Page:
- Scaredy Cat Plant (Plectranthus caninus) — Typically recommended as a cat repellent, the scaredy cat plant is also said to repel dogs. But once again, there is no evidence that backs this assertion, and it doesn’t appear to work in this manner. Oddly, it is said to smell somewhat similar to marijuana.
- Pepper Plants (Capsicum spp.) – Capsicum is the active ingredient in most peppers that causes them to burn your mouth. This substance does often repel dogs (it’s used in the best dog repellent sprays, for example), but it’s unlikely that the actual plants will deter dogs in an open-air environment.
There are dozens of others that appear in gardening magazines and similar sources, so we can’t discuss them all. Nevertheless, none appear to work reliably in the desired context.
That doesn’t mean they aren’t worth trying, but I wouldn’t get your hopes up.
What About Plants with More Aggressive Defenses?
Some sources recommend using cacti and other thorny plants to repel dogs.
These very well may work; dogs don’t like to get poked with sharp stuff. But they may also cause serious injuries. A dog who gets a thorn in his eye or face is going to suffer through a lot of pain and need veterinary attention.
For that matter, you are probably more likely to be injured by thorny plants while tending your garden than dogs would. For example, a standard-issue blackberry thorn probably wouldn’t poke through a thick layer of fur, but it’ll pierce your skin easily.
So, it’s wise to avoid using thorny plants to keep curious dogs out of your yard or garden.
Are There Any Plants That May Help Repel Dogs?
As you can see, there aren’t any plants that deter dogs from peeing or repel them the way you may want them to. You likely won’t be able to keep a dog out of your garden with dog-repellant plants alone!
However, there are a few plants that may still prove useful in some contexts.
For example, you may be able to use super-dense plants to form a “living fence.” Small holly shrubs (Ilex spp.) are essentially impenetrable, and many forms also bear pointy leaves, which may provide a bit of additional deterrent value without representing a serious safety hazard.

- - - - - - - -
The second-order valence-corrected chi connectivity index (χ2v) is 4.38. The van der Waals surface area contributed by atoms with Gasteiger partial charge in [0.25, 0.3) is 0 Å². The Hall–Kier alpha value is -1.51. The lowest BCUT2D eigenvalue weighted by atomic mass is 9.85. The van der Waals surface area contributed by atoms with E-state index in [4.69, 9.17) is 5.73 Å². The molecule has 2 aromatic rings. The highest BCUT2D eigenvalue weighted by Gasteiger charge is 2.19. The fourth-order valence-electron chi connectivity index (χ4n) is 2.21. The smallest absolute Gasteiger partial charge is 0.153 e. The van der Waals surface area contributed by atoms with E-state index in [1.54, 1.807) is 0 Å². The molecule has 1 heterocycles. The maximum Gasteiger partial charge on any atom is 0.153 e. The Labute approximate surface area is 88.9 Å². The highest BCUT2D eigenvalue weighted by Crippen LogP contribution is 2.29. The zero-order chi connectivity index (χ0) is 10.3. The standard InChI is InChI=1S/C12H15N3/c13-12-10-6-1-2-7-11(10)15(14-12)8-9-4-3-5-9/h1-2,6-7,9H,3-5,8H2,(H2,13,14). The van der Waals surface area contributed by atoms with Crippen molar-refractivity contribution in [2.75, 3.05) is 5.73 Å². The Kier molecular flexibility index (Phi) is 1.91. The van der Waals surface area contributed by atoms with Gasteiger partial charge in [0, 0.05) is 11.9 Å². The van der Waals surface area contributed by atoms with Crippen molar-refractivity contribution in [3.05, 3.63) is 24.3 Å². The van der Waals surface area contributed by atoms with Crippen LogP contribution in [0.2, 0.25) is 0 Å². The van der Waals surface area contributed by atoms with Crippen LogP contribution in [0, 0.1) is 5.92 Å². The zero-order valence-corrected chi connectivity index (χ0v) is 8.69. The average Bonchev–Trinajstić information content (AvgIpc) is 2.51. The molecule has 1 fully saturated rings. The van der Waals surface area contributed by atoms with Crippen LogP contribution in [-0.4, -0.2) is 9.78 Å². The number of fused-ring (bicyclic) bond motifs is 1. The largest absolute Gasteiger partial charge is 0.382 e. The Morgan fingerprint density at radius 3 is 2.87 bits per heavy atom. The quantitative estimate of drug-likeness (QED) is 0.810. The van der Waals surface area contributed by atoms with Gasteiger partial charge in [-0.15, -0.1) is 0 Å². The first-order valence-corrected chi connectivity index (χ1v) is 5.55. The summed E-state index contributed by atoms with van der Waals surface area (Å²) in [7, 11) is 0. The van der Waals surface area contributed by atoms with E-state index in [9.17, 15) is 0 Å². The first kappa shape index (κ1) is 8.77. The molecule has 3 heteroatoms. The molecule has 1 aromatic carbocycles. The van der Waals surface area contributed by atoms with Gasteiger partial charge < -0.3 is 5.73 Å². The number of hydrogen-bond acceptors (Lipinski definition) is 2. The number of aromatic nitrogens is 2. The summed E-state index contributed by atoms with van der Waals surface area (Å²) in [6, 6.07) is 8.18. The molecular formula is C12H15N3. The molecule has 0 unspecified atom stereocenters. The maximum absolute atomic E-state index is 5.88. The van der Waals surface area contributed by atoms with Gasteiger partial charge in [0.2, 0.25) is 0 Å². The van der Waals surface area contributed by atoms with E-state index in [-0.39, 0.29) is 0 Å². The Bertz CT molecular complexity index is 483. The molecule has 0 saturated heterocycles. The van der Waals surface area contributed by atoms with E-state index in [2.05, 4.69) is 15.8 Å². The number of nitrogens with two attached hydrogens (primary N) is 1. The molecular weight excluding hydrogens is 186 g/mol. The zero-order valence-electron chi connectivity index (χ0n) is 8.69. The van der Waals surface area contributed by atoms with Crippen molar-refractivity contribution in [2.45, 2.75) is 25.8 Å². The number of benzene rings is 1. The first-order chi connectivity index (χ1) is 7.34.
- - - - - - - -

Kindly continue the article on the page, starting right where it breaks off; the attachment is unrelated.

Boxwoods (Buxus microphylla japonica) and burning bushes (Euonymus alatus) are two other dense shrubs that may also work in similar ways.
You may also be able to use pampas grass (Cortaderia selloana) or other dense, ornamental grasses to block a dog’s path. A few tree species – such as arborvitaes (Thuja occidentalis) and junipers (Juniperus spp.) — would also work in a similar way.
Other Dog-Proof Landscaping Ideas and Strategies
You may be disappointed to find out that plants are rarely helpful in repelling dogs, but there are a few other things you can try that may keep four-footers out of your dog-free zones.
Fencing is probably the very best technology ever been invented for keeping dogs out of a given area.
If carefully designed, tall enough, and properly installed, they can be almost 100% effective. But they can be expensive, they can make it difficult for you to access the area you’re trying to protect, and they may detract from the beauty of your yard or garden.
But, if you want a truly effective solution, fences are hard to beat. We talk a lot about dog-proof fences here if you’d like to learn more.
Keep Out Signs
Signage obviously won’t stop free-roaming dogs from entering your yard.
But they may help keep owners from letting their pet poop next to your prized tomatoes or create urine spots in your lawn.
If you have specific neighbors whose dogs you believe are the culprits of your garden woes, you can also simply catch them on a walk and politely ask them to not let their dog pee on your lawn. Just be nice about it!
Dog Repellent Sprays and Granules